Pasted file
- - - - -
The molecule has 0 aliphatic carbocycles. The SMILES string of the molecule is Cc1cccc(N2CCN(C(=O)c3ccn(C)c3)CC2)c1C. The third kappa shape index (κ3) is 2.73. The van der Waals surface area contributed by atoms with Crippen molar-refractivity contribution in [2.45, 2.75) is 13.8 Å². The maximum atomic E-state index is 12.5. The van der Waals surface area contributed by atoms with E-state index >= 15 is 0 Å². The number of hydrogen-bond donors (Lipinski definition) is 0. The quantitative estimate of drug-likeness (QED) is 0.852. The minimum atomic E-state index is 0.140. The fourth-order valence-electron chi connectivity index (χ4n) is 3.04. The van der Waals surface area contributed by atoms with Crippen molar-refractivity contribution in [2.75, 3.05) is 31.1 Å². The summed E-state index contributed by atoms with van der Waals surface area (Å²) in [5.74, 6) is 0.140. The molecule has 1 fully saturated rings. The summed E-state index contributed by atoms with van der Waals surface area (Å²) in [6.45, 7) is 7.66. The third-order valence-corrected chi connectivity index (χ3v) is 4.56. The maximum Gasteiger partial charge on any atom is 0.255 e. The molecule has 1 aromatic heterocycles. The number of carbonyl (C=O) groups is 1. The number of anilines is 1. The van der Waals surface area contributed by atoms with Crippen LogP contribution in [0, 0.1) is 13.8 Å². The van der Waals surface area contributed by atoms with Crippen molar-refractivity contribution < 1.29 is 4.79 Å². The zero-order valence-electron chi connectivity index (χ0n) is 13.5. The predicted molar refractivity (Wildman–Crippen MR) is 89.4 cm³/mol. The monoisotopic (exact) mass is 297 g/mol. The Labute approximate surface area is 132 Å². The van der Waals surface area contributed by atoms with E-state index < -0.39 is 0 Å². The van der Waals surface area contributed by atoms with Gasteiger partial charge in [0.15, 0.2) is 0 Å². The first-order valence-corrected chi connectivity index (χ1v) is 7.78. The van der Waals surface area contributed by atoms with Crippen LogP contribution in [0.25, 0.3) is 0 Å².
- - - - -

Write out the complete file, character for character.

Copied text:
The molecule has 0 aliphatic carbocycles. The SMILES string of the molecule is Cc1cccc(N2CCN(C(=O)c3ccn(C)c3)CC2)c1C. The third kappa shape index (κ3) is 2.73. The van der Waals surface area contributed by atoms with Crippen molar-refractivity contribution in [2.45, 2.75) is 13.8 Å². The maximum atomic E-state index is 12.5. The van der Waals surface area contributed by atoms with E-state index >= 15 is 0 Å². The number of hydrogen-bond donors (Lipinski definition) is 0. The quantitative estimate of drug-likeness (QED) is 0.852. The minimum atomic E-state index is 0.140. The fourth-order valence-electron chi connectivity index (χ4n) is 3.04. The van der Waals surface area contributed by atoms with Crippen molar-refractivity contribution in [2.75, 3.05) is 31.1 Å². The summed E-state index contributed by atoms with van der Waals surface area (Å²) in [5.74, 6) is 0.140. The molecule has 1 fully saturated rings. The summed E-state index contributed by atoms with van der Waals surface area (Å²) in [6.45, 7) is 7.66. The third-order valence-corrected chi connectivity index (χ3v) is 4.56. The maximum Gasteiger partial charge on any atom is 0.255 e. The molecule has 1 aromatic heterocycles. The number of carbonyl (C=O) groups is 1. The number of anilines is 1. The van der Waals surface area contributed by atoms with Crippen LogP contribution in [0, 0.1) is 13.8 Å². The van der Waals surface area contributed by atoms with Crippen molar-refractivity contribution < 1.29 is 4.79 Å². The zero-order valence-electron chi connectivity index (χ0n) is 13.5. The predicted molar refractivity (Wildman–Crippen MR) is 89.4 cm³/mol. The monoisotopic (exact) mass is 297 g/mol. The Labute approximate surface area is 132 Å². The van der Waals surface area contributed by atoms with E-state index < -0.39 is 0 Å². The van der Waals surface area contributed by atoms with Gasteiger partial charge in [0.15, 0.2) is 0 Å². The first-order valence-corrected chi connectivity index (χ1v) is 7.78. The van der Waals surface area contributed by atoms with Crippen LogP contribution in [0.25, 0.3) is 0 Å².